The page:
In 2014, WIN Director Anna Myers was invited to give a lecture to the Thailand Anti-Corruption Agency about whistleblowing at the International Anti-Corruption Academy (IACA) near Vienna, Austria. The Academy asked Anna to write an article for the alumni magazine, IACAlumnus, which she did including some of the questions that participants in the workshop asked – and which remain highly relevant today – and her attempts to answer them. WIN thanks the IACA for permission to reprint the article.
Whistleblowing is a hot topic right now not just for those interested in tackling corruption as a social, political, and economic ill, but it is also fast gaining currency amongst those working to prevent serious human rights abuses, as well as practitioners working to deliver more open government and access to information. Further, the link between whistleblowing and protecting journalists’ sources is also being highlighted, particularly among a new generation of journalists not necessarily based in established media or newspaper organizations, and who conduct serious investigations into corruption.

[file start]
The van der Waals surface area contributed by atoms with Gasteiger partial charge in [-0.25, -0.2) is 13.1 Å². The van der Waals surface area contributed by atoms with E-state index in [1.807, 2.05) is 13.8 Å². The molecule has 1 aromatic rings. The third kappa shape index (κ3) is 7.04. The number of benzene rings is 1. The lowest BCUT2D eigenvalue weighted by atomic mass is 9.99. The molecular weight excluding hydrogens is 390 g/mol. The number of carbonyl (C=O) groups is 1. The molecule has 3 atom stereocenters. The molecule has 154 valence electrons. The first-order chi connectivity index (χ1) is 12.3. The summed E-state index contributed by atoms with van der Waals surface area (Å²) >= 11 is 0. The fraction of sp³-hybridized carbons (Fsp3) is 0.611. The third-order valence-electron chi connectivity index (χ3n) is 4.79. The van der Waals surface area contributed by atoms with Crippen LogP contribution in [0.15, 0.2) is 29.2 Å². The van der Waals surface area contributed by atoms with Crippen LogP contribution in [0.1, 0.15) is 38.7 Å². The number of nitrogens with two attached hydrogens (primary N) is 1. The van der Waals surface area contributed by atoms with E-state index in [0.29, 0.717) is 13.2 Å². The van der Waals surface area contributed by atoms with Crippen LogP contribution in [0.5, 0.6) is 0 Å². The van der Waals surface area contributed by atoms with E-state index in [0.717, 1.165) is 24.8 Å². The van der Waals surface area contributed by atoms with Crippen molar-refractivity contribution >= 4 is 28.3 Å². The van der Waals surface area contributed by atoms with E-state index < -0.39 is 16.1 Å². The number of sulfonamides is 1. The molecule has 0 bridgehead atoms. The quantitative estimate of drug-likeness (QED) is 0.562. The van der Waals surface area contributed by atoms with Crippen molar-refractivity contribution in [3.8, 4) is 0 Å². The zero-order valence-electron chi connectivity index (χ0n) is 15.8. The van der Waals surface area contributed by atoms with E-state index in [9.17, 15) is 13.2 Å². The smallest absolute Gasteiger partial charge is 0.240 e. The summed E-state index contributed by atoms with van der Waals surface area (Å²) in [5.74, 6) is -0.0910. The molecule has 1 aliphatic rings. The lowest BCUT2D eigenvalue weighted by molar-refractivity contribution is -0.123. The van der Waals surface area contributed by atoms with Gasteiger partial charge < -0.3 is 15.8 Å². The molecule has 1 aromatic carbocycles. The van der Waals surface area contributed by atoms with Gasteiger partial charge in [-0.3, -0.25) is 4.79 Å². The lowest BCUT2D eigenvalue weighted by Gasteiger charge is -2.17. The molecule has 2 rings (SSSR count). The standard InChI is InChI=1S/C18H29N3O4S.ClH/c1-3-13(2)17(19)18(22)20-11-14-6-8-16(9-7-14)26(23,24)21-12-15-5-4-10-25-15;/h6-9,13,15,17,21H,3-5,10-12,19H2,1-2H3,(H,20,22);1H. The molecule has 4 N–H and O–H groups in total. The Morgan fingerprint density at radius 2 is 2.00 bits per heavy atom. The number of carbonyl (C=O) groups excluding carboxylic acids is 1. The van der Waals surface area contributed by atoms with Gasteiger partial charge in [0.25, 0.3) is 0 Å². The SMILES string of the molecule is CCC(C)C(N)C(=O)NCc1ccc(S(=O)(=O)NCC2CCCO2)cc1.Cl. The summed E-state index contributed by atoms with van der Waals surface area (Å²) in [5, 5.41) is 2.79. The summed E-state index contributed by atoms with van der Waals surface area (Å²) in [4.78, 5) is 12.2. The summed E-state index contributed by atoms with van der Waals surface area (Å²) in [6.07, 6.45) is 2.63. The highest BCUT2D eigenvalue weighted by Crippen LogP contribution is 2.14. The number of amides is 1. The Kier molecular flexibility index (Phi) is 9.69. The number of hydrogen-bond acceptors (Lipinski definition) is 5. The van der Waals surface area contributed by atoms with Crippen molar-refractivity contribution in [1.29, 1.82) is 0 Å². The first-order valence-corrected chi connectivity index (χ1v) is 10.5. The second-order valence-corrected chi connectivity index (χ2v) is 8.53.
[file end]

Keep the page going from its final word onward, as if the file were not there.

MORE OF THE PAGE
However, while legal protection for whistleblowers is still a new concept, the act of whistleblowing is not new. Whistleblowing is a human instinct – speaking up to alert Continue reading